This post was originally published here and has been republished with permission.
I’ve heard a common statement recently. It goes something like this, “That worship leader is too self-centered” or “That worship leader is doing nothing but putting on a show.”
I agree with the premise that we need to get the focus off of ourselves and onto God. However, I’m worried about the response this causes from pastors and the congregation.
A few requests I’ve heard are:
While there are helpful tools in all of these suggestions, they can become more like rules.
The term “prophetic musician” simply describes a musician who, operating in the spirit of prophecy, testifies of Jesus. Because prophecy is simply the testimony of Jesus, it can be coupled with many different mediums. Preachers preach the testimony of Jesus; teachers teach it. Singers sing the testimony of Jesus; painters paint it. All these mediums can prophesy about who Jesus is and edify the Church.
“[T]he testimony of Jesus is the spirit of prophecy.” (Rev. 19:10)
The Bible has some amazing accounts of prophetic musicians who cast out demons and won military battles through melodies and songs.
Young David played his harp and caused King Saul to be set free from a terrorizing spirit: "And so it was, whenever the spirit from God was upon Saul, that David would take a harp and play it with his hand. Then Saul would become refreshed and well, and the distressing spirit would depart from him.” (1 Sam. 16:23)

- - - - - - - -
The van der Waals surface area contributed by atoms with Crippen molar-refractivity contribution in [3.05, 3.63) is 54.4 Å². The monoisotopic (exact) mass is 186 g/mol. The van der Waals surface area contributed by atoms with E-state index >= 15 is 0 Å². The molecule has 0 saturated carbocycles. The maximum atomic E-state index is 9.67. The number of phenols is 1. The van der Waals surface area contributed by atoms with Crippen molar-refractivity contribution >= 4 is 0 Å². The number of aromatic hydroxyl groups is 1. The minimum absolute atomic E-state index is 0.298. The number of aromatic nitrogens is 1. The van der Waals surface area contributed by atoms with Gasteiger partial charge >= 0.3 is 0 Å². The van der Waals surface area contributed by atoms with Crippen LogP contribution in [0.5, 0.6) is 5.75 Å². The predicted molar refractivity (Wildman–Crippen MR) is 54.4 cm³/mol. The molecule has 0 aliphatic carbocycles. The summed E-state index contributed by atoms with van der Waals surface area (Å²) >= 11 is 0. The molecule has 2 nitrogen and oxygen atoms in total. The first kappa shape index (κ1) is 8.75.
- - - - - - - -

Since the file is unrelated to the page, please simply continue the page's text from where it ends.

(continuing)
Assicoate Director, Jared Olsen, joined the mission team from the Justice House of Prayer DC for an eight day mission trip to teach young adults in Cuernavaca, Mexico.
Their time in Mexico was spent at the VenPronto Casa De Oraćion (Come Quickly House of Prayer), teaching a young adult internship of around 45 interns about the biblical topics of contending intercession, prayer, worship, and the Great Commission.
As a musician of 12 years, I know all of the temptations and pitfalls that one may go through as they serve on a worship team. Especially if you’re on a solid team that exhibits a lot of skill and sounds really good. Humility, meekness, and godly obedience have to be intentionally sought after in these scenarios or you might find yourself struggling with a big head, even if it’s under-the-radar thoughts about how good it sounds rather than how good God is.
So why is it more important to seek godly character than to seek skill or building your sound? And what can you do to develop your character as you grow in skill?
I grew up going to church. Every Sunday I would walk into church with my family, climb the stairs to the balcony, and sing a combination of worship songs with the congregation. Some of the congregation could sing, some couldn’t. But still, we sang our songs—waving our flags, clapping our hands (on and off-beat) and tapping our well-meaning, clumsy feet to the strums of the guitar and the beat of the drums. I loved it.
But did you ever wonder why we sing in church? Why do we attempt to reach those unattainable notes with our morning voices? Why do we repeat the words to well-known songs over and over again, week after week?
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